“It is Africa’s ambition and no-one else’s that leads Africa. Africa is not a place that success is landing on; it is a place creating success for itself and others.”
I was glad the team at Gong plucked this phrase from my book Success in Africa as the banner for their upcoming event in London. For in London, as in my native New York and my current home, Washington, I find many understand that Africa is succeeding. Few understand why. Almost none acknowledge it’s mostly because of Africans.
In March of last year, a general election campaign was underway in Kenya. Western leaders urged the people of Kenya to refrain from violence. It seemed reasonable, as Kenya experienced horrific violence in its 2007 elections. But no one knew that better than Kenyans. They didn’t need foreign heads of state to tell them about it.
At their best, successful managers of global capital and global businesses do much better in this regard. Their practices allow them to transfer skills, networks and corporate cultures that work in the African context, and are welcomed there by capable partners and stakeholders. I asked some of the CEOs who lead those global companies to participate in Success in Africa, and they shared their perspectives alongside mine.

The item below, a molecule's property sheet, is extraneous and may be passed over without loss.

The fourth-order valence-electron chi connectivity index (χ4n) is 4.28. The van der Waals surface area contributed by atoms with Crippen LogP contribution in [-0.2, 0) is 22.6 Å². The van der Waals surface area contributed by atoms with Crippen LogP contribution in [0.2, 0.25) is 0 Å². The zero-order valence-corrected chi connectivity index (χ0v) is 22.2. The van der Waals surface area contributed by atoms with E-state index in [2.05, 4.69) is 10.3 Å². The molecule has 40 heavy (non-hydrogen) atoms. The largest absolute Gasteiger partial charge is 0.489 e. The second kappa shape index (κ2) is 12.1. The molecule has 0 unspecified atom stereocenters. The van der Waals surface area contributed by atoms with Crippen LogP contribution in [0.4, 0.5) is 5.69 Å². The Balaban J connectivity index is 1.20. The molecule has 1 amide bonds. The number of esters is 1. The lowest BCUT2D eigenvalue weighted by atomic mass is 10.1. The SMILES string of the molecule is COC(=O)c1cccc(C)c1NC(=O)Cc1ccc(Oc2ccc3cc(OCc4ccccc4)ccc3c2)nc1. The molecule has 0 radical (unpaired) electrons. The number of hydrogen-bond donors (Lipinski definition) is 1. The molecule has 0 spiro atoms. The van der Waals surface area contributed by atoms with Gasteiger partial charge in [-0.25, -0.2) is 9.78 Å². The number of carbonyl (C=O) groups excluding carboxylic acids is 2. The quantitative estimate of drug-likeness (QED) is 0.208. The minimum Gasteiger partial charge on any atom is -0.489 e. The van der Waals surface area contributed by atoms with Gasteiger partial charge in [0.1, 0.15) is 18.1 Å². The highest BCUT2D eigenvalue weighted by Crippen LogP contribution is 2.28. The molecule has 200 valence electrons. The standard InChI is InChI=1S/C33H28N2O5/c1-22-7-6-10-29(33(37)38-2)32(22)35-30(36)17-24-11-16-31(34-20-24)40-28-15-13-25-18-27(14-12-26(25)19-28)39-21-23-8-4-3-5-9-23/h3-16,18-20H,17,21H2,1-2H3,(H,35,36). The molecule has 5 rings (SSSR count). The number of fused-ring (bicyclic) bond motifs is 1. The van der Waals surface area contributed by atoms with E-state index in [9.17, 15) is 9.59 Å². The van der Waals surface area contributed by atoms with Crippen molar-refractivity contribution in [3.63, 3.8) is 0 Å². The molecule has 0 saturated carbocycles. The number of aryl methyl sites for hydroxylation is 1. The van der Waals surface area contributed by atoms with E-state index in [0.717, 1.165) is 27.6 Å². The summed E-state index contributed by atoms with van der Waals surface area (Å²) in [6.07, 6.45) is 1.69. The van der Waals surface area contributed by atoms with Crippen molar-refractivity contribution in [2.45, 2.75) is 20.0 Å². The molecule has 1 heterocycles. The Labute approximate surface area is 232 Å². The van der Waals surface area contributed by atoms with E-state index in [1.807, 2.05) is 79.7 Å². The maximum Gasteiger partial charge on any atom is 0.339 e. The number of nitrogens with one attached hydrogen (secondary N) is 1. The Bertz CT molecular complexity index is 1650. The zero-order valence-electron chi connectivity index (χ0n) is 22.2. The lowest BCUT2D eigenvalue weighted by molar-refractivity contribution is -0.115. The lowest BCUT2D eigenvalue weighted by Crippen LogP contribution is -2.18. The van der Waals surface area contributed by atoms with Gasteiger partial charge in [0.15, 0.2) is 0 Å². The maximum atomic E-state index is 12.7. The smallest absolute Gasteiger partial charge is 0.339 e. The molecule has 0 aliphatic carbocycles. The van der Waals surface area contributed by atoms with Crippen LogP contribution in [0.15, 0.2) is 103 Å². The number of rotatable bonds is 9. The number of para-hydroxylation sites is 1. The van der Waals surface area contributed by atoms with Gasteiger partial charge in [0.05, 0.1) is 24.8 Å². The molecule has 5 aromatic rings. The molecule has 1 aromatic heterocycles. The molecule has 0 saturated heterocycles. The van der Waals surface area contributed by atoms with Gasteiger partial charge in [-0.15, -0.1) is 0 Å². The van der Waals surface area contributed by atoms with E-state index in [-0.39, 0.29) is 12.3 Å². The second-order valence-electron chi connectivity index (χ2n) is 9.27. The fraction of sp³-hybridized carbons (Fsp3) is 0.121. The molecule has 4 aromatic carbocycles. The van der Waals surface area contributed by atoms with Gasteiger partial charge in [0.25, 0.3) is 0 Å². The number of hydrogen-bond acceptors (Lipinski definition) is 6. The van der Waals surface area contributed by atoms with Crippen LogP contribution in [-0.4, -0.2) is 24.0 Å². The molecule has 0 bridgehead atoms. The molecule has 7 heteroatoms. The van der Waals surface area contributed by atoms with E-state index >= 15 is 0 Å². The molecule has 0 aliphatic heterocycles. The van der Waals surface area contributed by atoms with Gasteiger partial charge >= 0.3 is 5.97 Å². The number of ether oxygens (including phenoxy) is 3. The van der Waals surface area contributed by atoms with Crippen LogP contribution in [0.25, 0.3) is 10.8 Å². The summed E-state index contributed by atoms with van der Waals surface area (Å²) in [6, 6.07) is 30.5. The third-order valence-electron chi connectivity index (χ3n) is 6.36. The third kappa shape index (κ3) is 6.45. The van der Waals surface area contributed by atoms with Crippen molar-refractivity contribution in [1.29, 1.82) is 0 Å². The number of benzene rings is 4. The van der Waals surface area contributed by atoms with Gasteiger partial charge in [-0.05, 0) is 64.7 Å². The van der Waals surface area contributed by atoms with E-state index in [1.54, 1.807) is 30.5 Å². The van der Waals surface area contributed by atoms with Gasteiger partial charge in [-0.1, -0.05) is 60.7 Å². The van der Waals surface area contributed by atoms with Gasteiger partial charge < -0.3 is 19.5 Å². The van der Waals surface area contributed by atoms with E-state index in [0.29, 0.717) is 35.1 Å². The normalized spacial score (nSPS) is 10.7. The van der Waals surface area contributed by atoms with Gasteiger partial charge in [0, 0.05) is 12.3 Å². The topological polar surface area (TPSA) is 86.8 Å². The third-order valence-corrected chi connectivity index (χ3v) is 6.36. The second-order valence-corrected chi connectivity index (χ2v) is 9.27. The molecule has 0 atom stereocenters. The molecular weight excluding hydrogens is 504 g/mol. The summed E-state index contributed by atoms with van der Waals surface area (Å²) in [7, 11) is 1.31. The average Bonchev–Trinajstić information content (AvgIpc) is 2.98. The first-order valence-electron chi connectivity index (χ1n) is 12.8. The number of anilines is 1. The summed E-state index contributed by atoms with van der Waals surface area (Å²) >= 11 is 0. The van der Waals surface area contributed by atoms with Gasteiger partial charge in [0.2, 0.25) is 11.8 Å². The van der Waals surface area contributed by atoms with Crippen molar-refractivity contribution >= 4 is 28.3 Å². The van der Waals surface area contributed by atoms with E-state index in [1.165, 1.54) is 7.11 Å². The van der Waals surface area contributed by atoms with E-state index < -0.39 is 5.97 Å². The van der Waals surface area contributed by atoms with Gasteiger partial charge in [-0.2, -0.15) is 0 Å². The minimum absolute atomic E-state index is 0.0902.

Of course, no one knows better how to succeed in Africa than Africans. That may seem an obvious point, but consider how often, in any medium, you hear management wisdom from an African? I have worked with corporate leaders in the US, Europe, Asia and Africa. In my view, some of the most visionary and accomplished business men and women anywhere are the ones leading the current transformation of Africa. Emerging continents have been the wellspring of transformative business leaders before. Rockefeller. Carnegie. Tata. From the US in the 19th century to Africa today, frontier markets have given rise to business leaders uniquely capable of managing uncertainty, generating disruption, and leading breathtaking growth.
Those are skills in demand not just in Africa, but the world over.